Schools to get new guidance and counselling policy
The Guidance and Counselling Unit in the Ministry of Education, Youth and Information has launched a policy aimed at creating certain objectives, strategies, and performance standards for the guidance and counselling profession in schools.
The policy sets up a framework around the operations of guidance counsellors and a strategy to hold counsellors and schools accountable to the expectations of the ministry.
Portfolio minister Ruel Reid said that the launch of the Guidance and Counselling Policy represents a continuation of efforts to improve governance in schools.
"It ensures that administrators and teachers are equipped with a policy that prepares and guides them for all areas in the lives of our students. In these environments, the child may learn lessons about human individuality and dignity and about responsible freedom and love," he said.
"We want our children to know love and care within and beyond the walls of the classroom. We want to help them make sensible and responsible decisions, and we want to help them broaden their vision of what they can become."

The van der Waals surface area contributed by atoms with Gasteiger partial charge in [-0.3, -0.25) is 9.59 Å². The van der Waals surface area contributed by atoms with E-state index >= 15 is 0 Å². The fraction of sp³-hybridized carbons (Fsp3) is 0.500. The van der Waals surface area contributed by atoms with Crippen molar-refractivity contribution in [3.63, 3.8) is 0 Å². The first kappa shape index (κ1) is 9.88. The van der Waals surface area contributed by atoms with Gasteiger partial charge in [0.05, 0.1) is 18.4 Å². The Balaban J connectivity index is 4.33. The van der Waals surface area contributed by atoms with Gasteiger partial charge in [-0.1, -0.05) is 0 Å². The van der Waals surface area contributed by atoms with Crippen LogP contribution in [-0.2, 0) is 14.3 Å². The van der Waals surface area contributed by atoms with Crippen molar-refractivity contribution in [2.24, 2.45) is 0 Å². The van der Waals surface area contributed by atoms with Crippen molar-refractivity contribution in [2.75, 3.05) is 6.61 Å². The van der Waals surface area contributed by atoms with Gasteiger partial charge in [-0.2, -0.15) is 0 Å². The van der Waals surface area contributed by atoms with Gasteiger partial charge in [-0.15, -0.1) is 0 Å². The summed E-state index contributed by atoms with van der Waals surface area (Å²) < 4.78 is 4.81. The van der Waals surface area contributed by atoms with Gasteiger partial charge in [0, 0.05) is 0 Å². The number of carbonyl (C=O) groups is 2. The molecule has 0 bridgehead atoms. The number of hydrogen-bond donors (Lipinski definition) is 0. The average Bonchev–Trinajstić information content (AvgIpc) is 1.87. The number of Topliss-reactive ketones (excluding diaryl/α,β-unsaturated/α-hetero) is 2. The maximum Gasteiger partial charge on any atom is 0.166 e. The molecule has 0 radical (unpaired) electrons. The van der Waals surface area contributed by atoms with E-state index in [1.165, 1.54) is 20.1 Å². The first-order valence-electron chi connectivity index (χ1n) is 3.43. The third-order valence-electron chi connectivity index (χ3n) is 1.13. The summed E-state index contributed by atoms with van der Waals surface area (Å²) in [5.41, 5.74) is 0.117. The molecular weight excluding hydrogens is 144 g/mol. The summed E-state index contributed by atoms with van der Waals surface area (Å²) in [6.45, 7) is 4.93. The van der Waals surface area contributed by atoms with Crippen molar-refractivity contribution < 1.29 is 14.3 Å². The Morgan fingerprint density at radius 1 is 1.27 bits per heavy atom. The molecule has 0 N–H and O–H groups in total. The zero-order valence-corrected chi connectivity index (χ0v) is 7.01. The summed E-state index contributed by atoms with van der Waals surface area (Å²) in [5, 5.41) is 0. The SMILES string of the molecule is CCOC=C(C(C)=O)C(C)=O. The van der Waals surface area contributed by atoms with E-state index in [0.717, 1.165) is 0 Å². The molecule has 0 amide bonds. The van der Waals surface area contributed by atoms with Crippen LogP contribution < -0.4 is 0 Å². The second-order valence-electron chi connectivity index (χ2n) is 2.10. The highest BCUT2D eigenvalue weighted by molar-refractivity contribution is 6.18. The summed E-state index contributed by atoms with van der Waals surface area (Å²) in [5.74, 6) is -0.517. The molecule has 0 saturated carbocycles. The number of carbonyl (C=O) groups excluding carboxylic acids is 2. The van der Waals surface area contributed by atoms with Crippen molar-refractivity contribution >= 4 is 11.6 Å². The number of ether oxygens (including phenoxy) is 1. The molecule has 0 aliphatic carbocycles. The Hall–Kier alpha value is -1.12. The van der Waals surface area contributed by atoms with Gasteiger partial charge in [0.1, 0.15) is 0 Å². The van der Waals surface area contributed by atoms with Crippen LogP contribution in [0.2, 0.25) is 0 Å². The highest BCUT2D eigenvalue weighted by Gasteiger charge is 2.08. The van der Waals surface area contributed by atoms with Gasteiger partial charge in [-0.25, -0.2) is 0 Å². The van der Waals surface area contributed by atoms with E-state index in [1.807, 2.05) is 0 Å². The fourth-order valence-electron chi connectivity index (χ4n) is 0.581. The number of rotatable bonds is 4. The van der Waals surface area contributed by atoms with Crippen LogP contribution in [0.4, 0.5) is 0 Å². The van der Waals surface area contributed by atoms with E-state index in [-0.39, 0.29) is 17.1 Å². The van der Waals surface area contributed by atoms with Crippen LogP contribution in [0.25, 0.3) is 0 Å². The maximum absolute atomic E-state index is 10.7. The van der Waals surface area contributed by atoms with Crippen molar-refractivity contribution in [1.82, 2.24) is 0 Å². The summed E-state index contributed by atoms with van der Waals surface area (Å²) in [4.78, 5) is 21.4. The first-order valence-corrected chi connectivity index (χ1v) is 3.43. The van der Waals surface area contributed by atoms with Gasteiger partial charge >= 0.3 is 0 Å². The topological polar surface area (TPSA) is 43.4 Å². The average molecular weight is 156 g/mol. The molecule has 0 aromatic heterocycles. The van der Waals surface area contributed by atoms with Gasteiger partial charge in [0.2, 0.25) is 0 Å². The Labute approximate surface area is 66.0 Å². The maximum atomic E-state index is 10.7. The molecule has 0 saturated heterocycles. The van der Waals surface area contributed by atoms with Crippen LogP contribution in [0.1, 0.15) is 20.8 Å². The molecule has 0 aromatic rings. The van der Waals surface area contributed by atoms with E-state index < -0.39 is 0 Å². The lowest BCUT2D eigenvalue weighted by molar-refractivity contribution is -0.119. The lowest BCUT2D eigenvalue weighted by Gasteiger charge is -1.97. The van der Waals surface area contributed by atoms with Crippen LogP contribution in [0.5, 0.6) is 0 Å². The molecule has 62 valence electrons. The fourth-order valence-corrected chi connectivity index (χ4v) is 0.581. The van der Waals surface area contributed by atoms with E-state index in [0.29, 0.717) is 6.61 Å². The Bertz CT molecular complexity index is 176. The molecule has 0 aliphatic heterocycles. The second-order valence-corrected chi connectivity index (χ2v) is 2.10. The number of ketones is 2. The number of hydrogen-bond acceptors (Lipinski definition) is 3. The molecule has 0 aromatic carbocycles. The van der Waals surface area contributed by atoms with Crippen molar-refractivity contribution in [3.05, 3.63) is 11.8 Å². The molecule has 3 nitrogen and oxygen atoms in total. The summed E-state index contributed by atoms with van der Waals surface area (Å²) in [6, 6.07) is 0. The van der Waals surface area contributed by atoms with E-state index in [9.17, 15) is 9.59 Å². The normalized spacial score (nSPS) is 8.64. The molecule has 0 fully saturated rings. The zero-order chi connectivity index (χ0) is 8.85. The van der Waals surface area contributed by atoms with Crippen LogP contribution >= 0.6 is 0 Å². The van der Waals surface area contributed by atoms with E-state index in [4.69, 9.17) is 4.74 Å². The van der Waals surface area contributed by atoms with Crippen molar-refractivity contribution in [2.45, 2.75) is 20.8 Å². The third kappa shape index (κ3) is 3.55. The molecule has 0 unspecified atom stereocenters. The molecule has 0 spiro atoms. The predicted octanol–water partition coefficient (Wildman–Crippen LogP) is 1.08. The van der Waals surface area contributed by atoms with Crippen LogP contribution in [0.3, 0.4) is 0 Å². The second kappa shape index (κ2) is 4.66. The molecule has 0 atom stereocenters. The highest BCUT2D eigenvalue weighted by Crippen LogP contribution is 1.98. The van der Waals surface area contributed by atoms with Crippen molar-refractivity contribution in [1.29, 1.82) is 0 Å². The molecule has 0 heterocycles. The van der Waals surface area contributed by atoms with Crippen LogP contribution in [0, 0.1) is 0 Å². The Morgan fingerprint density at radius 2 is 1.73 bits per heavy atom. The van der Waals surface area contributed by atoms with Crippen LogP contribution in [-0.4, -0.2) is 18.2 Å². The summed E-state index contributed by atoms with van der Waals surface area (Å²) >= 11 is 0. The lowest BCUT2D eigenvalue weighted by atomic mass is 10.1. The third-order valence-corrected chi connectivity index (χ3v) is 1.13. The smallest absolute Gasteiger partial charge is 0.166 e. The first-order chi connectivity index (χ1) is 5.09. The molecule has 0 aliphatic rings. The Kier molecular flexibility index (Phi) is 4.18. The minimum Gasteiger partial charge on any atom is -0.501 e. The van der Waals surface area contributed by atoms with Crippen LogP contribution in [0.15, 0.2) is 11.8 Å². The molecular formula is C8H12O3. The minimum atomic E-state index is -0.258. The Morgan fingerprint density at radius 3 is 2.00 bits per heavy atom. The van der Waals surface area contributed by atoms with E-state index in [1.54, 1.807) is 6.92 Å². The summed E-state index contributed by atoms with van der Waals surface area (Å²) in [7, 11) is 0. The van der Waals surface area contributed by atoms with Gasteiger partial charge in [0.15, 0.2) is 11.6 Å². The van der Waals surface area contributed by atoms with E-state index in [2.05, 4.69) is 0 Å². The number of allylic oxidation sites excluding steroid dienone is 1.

ENCOURAGE POSITIVE VALUES AND ATTITUDES
The minister further noted that there is the need to address the level of professionalism that is offered in the name of guidance and counselling and to ensure that students receive the needed psychosocial interventions in addressing what they encounter in their lives.
"We have long realised that our mandate that is streamlined through the Guidance and Counselling Unit is to influence, shape behaviours, and encourage positive values and attitudes. This is clearly articulated in a number of polices," he said.
These policies include the Reintegration of School-Age Mothers into the Formal School System and Health and Family Life Education policies, as well as the Programme for Alternative Student Support.
The policy is guided by the Convention on the Rights of the Child, the Convention on the Elimination of all Forms of Discrimination against Women, and others of special interest.
General Secretary of the Jamaica Teachers' Association Dr Margaret Chin said that the policy is timely and serves to strengthen the position of guidance counselling across the nation's schools.
Dr Chin noted that her organisation supports the Guidance and Counselling Unit in the promotion of high educational values and in ensuring that all students, especially the most vulnerable, have access to the full range of services available to them in the school system.